As it was discussed before all healthcare organizations (even those that have a remote association to it) are bound by the stringent rules of HIPAA.  These means that your organization can be faced by an audit at any point in time.  Most healthcare businesses and corporations take the approach of “Point in Time Compliance”.  This simply means that they ramp up compliance efforts just in time before the HIPAA Audit, in order to make it look that they are always compliant, when the truth of the matter is, they really are not.  Preparing for these kinds’ audits can be very costly, so wouldn’t it just make more sense to maintain a continuous environment of compliance, so that you will always be ready for a HIPAA Audit?  This can be accomplished simply by using the tools described in Point #1.  For example, they contain out-of-the-box, audit-ready reports. The end result is that your organization is secure and is able to prove compliance to auditors efficiently.

My thoughts on this?

I used to be a contract tech writer for Blue Cross/Blue Shield of IL, and the most interesting aspect of this was that during my tenure there, the company faced a serious Cyber-attack which involved the theft of PHI.  But the difference was that not only was my manager found at fault, but all of the other IT Staff that had responsibility for maintaining those databases.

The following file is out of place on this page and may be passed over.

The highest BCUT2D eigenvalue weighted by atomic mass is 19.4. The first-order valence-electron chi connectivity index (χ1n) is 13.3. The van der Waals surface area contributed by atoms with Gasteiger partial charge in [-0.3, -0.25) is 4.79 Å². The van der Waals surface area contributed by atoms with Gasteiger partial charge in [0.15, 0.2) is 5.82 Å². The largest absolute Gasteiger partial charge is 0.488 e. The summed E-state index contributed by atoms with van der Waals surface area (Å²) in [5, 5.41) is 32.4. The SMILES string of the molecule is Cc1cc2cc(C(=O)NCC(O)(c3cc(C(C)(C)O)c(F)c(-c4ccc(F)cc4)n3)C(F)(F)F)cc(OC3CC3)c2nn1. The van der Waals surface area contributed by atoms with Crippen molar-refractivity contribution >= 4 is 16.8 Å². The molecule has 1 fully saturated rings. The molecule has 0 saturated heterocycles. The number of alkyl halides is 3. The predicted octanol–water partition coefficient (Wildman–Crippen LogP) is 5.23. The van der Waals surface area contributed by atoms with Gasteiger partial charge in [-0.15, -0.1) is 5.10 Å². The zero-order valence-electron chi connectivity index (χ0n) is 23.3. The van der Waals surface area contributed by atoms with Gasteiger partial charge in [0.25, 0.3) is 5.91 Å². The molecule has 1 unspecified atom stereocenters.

After that, they went to work immediately to repair the damage. This is just an example of how all parties need to share the responsibility if they have been breached.  But at that time, Blue Cross/Blue Shield was also implementing the use of a process in which one password could be used to access all of their online portals.  I still question to this day if that had anything to do with Security breach just described.

Another tool that healthcare organizations should consider using is that of Biometrics.  At least this is one way of guaranteeing that only the authorized workers are getting access to the PHI.  But this is not the magic solution either, it should be used in conjunction with other layers of Security layers for maximum benefit.

The steps that I have outlined in this blog are of course general in nature, and if you are the CIO or CISO of a healthcare organization, you should consider seriously hiring a Cyber security firm to help get these steps set in motion that are specific to you.

Finally, the Verizon report (as described earlier) can be accessed at this link:

http://www.verizonenterprise.com/resources/protected_health_information_data_breach_report_en_xg.pdf